Man to stand trial over murder of prison officer disappears
Minister apologises to family of David Black who was shot dead in North in 2012
Prison officers carry the coffin to Molesworth Presbyterian Church of murdered colleague David Black through his home town of Cookstown in Co Tyrone in 2012. Photograph: Paul Faith/PA Wire
Forensic officers search the scene on the M1 motorway where prison officer David Black was shot as he drove near the town of Lurgan, Northern Ireland on November 1st, 2012. Photograph: Cathal McNaughton/Reuters
Stormont’s Minister for Justice has said she is “deeply concerned” about the disappearance of a man due to stand trial in connection with the murder of a prison officer in Northern Ireland.
Police have already said sorry to the family of victim David Black after admitting last week that they have not seen accused Damien Joseph McLaughlin since November.
Mr McLaughlin (40) of Kilmascally Road near Ardboe, Co Tyrone, has not signed bail since then and officers have told a judge they do not know where he is.
Long-serving officer Mr Black (52) was shot dead by dissident republicans as he drove to work at Maghaberry high security prison in November 2012.
His family have said they feel betrayed by the justice system.
Mr McLaughlin, who had served a period in custody on remand before being bailed, is accused of aiding and abetting the murder and a number of related terror charges. He denies the counts.
He had initially been fitted with an electronic tag while on bail but he was later permitted to remove it.
Minister for Justice Claire Sugden said: “I am deeply concerned about this issue, and am in contact with the Chief Constable [George Hamilton] to understand the events that led to the circumstances now being reported.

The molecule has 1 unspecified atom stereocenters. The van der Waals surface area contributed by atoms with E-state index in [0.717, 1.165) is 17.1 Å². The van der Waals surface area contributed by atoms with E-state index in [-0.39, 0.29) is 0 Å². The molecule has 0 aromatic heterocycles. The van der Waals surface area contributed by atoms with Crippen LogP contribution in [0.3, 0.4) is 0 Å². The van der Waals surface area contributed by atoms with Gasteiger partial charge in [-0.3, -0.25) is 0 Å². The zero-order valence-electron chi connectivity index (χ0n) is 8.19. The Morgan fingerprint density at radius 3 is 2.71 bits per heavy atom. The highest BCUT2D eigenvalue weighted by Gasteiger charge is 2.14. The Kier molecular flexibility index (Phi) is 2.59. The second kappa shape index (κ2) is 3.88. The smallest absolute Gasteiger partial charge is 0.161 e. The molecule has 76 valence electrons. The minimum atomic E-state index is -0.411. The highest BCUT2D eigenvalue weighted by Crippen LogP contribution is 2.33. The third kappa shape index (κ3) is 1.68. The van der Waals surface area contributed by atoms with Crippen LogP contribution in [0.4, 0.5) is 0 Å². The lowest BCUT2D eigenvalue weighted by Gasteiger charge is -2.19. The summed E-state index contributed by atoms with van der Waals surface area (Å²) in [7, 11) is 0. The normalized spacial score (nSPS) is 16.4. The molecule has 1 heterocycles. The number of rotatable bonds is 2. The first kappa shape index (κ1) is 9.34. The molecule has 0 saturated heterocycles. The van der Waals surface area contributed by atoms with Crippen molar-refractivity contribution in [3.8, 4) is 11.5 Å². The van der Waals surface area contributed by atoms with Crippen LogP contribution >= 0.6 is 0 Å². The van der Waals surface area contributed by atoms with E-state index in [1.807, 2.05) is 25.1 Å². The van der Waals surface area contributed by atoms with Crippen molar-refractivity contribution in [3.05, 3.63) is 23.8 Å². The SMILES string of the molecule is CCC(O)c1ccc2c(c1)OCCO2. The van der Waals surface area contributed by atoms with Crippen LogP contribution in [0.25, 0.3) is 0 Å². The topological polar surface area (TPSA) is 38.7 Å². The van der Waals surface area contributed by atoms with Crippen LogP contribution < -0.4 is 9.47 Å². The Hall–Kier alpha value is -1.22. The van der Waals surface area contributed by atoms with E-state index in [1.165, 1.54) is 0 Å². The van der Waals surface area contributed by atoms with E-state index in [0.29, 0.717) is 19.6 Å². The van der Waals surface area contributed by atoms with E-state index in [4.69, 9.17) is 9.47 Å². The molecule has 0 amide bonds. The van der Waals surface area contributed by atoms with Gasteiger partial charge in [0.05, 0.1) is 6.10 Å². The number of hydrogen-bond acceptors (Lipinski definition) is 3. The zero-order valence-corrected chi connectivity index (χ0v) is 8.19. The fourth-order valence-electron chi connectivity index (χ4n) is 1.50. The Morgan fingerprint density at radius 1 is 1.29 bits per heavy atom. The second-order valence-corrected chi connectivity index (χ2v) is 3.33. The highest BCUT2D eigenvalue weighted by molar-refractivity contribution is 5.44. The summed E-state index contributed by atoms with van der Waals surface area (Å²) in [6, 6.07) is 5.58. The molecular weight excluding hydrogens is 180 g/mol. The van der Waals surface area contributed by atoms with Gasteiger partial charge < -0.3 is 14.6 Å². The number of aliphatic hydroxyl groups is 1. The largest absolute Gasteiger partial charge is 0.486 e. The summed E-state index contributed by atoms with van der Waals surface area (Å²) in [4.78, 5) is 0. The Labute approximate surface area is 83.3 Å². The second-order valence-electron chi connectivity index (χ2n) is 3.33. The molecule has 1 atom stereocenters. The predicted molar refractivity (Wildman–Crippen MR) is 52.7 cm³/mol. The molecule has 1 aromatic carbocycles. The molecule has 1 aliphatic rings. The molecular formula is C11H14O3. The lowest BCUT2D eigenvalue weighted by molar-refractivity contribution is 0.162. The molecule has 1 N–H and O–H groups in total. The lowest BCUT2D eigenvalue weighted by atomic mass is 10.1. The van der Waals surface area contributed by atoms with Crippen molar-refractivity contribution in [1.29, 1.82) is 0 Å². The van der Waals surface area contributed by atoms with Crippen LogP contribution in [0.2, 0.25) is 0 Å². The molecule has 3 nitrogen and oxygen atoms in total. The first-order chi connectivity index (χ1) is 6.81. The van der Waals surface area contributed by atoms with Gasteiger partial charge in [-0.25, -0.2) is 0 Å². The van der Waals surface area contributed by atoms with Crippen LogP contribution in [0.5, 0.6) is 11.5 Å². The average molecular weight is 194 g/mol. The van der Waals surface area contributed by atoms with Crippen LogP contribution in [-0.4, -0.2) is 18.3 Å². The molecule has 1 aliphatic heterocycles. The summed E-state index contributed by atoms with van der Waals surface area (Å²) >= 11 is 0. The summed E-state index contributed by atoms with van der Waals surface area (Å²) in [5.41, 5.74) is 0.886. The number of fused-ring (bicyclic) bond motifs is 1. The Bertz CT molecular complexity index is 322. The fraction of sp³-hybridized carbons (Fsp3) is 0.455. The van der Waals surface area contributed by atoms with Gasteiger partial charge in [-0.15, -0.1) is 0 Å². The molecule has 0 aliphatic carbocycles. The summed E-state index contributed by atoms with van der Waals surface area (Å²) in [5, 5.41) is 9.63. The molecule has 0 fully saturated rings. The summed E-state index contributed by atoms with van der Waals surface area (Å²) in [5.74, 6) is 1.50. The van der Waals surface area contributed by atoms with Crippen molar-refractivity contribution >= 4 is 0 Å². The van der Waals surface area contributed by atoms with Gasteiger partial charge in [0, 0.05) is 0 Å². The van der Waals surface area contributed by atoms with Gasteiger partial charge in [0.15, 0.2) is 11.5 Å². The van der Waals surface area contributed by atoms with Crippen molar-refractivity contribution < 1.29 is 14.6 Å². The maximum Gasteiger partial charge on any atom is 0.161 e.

“I am reassured to see that both the PSNI and the Police Ombudsman are now looking into this issue.
“I deeply regret the further hurt and distress caused to the Black family and it is important to recognise that the family feel let down by the justice system. I understand that.
“It would be inappropriate for me to comment on the specifics of any individual case and, whilst it would be easy for me to say let’s await the outcome of those reviews to see what lessons can be learned, I want to be clear: the justice system must deliver the right outcomes for victims and defendants but at the heart of that is a system that must operate effectively and with the public confidence.”
The Minister said work was ongoing on an already announced review by her department of bail decisions in serious cases.
She added: “We need to keep in mind that this is about the loss of David Black and the impact that this is still having on his family, his friends and indeed the prison service family.
“The whole of the justice system needs to do the best it can to bring offenders to justice, but also to have a focus on how that is done, with victims’ and their families firmly in our mind.”